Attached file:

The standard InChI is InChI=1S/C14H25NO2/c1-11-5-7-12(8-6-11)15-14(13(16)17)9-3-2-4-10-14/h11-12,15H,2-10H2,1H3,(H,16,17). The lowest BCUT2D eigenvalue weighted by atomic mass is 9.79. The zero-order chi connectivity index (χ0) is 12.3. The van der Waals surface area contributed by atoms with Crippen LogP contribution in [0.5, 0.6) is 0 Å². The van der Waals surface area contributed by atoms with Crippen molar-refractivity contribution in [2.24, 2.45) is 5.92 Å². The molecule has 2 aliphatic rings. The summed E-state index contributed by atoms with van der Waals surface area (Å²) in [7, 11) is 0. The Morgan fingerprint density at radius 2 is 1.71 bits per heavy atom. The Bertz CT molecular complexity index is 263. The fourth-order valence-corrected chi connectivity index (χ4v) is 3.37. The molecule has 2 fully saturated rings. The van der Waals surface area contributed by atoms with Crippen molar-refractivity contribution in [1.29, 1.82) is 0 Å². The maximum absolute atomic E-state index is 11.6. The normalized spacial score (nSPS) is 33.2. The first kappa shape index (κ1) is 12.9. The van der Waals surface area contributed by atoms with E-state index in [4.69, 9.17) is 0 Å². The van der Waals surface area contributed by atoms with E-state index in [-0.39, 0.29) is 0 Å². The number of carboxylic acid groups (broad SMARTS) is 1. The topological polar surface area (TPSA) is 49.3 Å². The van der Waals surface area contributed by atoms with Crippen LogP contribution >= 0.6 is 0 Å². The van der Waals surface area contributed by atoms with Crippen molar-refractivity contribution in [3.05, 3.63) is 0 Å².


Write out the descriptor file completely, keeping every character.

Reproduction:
The standard InChI is InChI=1S/C14H25NO2/c1-11-5-7-12(8-6-11)15-14(13(16)17)9-3-2-4-10-14/h11-12,15H,2-10H2,1H3,(H,16,17). The lowest BCUT2D eigenvalue weighted by atomic mass is 9.79. The zero-order chi connectivity index (χ0) is 12.3. The van der Waals surface area contributed by atoms with Crippen LogP contribution in [0.5, 0.6) is 0 Å². The van der Waals surface area contributed by atoms with Crippen molar-refractivity contribution in [2.24, 2.45) is 5.92 Å². The molecule has 2 aliphatic rings. The summed E-state index contributed by atoms with van der Waals surface area (Å²) in [7, 11) is 0. The Morgan fingerprint density at radius 2 is 1.71 bits per heavy atom. The Bertz CT molecular complexity index is 263. The fourth-order valence-corrected chi connectivity index (χ4v) is 3.37. The molecule has 2 fully saturated rings. The van der Waals surface area contributed by atoms with Crippen molar-refractivity contribution in [1.29, 1.82) is 0 Å². The maximum absolute atomic E-state index is 11.6. The normalized spacial score (nSPS) is 33.2. The first kappa shape index (κ1) is 12.9. The van der Waals surface area contributed by atoms with E-state index in [4.69, 9.17) is 0 Å². The van der Waals surface area contributed by atoms with E-state index in [-0.39, 0.29) is 0 Å². The number of carboxylic acid groups (broad SMARTS) is 1. The topological polar surface area (TPSA) is 49.3 Å². The van der Waals surface area contributed by atoms with Crippen LogP contribution >= 0.6 is 0 Å². The van der Waals surface area contributed by atoms with Crippen molar-refractivity contribution in [3.05, 3.63) is 0 Å².